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Recent Drinking Water Tests Shows Levels of Potentially Dangerous Chemical Above State Standard

The Burlington Department of Public Works is alerting residents that recent testing of a potentially harmful chemical found in the town’s drinking water is above the new level allowed by the state.

“As the result of a new state drinking water standard, the Town of Burlington has completed testing for a family of chemical compounds known as PFAS,” the DPW said in a release. “The results indicate the presence of PFAS in a concentration above the new standard, and the Town is taking immediate action to address these results.”

According to the DPW, recent testing of the Vinebrook and Mill Pond treatment plants detected per- and polyfluoroalkyl substances (PFAS) at levels of approximately 40 parts per trillion (ppt). Recently, the Massachusetts Department of Environmental Protection (DEP) issued a new regulation setting the drinking water standard for six PFAS at 20 nanograms per liter (ng/L), equal to 20 parts per trillion (referred to as PFAS6). The state set its own standards because these compounds are not yet regulated by the U.S. Environmental Protection Agency. Currently, EPA has an advisory level for two specific PFAS compounds of 70 ppt.

The release says the DPW is constructing a plan of action to reduce the amount of PFAS in the town drinking water, including opening its connection with Lexington to provide water from MWRA, which does not contain PFAS, to reduce demand on Burlington’s sources.

“We are committed to providing consumers with safe and reliable water and are working diligently to develop a plan that ensures the public water supply meets the state’s new drinking water standards,’’ said DPW Director John Sanchez. “We will keep the public informed as we work with local and state officials to develop, design and implement the most expedient, effective and fiscally responsible solution to this emerging chemical of concern.”

PFAS are a family of manmade chemicals used for non-stick coatings and firefighting foams. Manufacturing of certain PFAS was discontinued in the U.S. about 30 years ago, but they may still be used in imported products. PFAS are resilient and do not degrade easily in soil and water and as a result, they are widely found in the environment and many consumer products where they migrate to the food supply and drinking water. In fact, most people already have concentrations of these chemicals in their blood as food and consumer products are additional points of exposure, the release states.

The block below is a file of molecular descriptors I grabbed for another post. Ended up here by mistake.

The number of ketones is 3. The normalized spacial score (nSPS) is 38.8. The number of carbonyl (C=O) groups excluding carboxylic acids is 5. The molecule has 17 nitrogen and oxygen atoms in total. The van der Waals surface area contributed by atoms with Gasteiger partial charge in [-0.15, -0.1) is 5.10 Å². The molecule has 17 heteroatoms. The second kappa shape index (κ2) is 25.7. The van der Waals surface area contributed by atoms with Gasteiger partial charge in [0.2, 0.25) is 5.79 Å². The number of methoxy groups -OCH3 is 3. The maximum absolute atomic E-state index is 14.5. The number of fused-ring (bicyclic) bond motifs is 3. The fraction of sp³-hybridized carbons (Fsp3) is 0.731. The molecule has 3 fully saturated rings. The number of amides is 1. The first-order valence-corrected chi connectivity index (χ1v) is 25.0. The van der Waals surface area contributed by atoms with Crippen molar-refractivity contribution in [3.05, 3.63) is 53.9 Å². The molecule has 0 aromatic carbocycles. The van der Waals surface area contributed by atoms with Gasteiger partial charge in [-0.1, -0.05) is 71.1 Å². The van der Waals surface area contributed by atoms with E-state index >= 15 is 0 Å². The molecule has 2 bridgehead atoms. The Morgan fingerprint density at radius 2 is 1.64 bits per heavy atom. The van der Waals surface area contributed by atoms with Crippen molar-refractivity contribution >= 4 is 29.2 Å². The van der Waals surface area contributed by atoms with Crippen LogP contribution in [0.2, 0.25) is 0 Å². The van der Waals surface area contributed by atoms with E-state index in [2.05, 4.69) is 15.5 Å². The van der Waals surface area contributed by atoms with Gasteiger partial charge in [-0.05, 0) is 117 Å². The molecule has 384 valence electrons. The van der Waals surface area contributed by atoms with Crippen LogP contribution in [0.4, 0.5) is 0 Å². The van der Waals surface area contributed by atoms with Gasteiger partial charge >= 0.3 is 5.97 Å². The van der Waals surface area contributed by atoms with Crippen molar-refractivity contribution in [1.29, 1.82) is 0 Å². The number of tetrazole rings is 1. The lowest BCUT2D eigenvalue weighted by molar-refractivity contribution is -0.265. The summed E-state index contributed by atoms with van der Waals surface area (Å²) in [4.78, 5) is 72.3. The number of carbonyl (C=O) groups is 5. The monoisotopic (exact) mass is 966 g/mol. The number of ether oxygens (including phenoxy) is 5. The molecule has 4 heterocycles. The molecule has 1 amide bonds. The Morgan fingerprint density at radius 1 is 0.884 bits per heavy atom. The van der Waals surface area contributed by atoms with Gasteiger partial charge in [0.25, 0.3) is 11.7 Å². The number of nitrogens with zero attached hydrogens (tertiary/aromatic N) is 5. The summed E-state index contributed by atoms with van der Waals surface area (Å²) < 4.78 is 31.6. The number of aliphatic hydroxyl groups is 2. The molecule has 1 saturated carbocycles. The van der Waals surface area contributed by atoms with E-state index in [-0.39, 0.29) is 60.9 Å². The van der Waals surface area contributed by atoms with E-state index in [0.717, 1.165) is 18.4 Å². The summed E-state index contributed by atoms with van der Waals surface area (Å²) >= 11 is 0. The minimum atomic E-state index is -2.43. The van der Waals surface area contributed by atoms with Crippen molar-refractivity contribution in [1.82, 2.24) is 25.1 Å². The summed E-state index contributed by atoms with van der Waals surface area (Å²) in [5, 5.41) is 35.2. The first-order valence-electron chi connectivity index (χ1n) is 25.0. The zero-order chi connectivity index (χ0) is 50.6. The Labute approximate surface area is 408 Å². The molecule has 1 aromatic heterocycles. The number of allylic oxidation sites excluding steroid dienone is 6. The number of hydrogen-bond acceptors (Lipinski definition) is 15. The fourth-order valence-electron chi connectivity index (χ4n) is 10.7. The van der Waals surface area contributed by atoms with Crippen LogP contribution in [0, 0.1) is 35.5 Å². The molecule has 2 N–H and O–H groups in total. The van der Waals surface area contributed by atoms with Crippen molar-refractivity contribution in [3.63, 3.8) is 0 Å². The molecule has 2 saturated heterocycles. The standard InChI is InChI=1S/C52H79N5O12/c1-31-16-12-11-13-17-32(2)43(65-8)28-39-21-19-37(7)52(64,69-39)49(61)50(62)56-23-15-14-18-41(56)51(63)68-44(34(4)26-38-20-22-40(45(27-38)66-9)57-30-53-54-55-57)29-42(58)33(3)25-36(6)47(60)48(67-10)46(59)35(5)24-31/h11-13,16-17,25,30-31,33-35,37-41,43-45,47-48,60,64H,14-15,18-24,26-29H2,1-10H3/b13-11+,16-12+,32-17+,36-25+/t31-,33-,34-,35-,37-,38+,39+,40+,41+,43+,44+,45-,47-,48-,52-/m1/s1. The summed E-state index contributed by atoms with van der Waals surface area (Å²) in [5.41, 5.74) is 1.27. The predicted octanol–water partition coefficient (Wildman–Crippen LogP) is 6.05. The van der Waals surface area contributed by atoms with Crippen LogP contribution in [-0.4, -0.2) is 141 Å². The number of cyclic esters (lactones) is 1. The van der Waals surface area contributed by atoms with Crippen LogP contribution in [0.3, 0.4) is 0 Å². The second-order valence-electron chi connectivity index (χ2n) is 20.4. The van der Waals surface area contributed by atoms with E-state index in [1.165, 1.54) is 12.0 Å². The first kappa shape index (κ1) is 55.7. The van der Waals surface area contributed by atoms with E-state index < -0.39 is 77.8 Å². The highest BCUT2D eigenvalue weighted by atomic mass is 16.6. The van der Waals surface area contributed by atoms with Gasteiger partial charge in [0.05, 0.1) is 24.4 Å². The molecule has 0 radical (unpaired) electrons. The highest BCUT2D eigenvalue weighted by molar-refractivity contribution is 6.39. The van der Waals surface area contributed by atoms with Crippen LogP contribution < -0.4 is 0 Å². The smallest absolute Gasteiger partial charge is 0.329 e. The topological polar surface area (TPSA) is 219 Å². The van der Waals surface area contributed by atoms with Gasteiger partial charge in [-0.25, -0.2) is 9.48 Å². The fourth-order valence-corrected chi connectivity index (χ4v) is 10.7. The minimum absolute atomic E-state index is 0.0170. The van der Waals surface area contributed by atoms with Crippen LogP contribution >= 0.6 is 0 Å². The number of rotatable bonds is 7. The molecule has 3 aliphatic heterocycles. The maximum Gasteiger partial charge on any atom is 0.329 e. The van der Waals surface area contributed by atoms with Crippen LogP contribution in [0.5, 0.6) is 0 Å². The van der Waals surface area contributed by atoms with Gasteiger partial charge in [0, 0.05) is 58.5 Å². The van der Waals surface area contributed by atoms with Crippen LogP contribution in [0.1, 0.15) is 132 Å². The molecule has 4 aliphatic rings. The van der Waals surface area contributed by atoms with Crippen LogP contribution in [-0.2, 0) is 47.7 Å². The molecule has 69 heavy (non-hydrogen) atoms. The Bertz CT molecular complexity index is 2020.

MassDEP recommends consumers in a sensitive subgroup (pregnant or nursing women, infants and people diagnosed by their health care provider to have a compromised immune system), are advised not to consume, drink, or cook with water when the level of PFAS6 is above 20 ppt.

“Consuming water with PFAS6 above the drinking water standard does not mean that adverse effects will occur,” MassDEP states. “The degree of risk depends on the level of the chemicals and the duration of exposure.’’

There are scientific studies that suggest potential links between exposure to certain PFAS in the environment and health effects, the release says. The studies have looked at the effects on the development of fetuses and infants, the thyroid, the liver, kidneys, hormone levels and the immune system, as well as if a cancer risk exists for people exposed to levels well above the drinking water standard.

MassDEP and the U.S. Centers for Disease Control both note more research is needed and studies are ongoing, and that it is important to remember consuming water with high PFAS6 levels does not mean adverse effects will occur. While awaiting further scientific study, Mass DEP has acted to set a drinking water standard and statewide, public water suppliers are working in the best interest of consumers to lower PFAS6 levels where they are found to be at or above 20 ppt.

Consumers concerned about potential health effects of PFAS should consult a medical professional.

“Water customers will soon receive in the mail an official notice from the Town as required by MassDEP,” the DPW says. “This official notice will provide more information about PFAS6 and additional resources. We want you to know we work closely with the MassDEP to ensure water safety and reliability, and we will consult with them at every step of the way.”

For more information regarding PFAS in Burlington’s drinking water, contact Treatment Plant Manager Russ Makiej at 781-270-1648.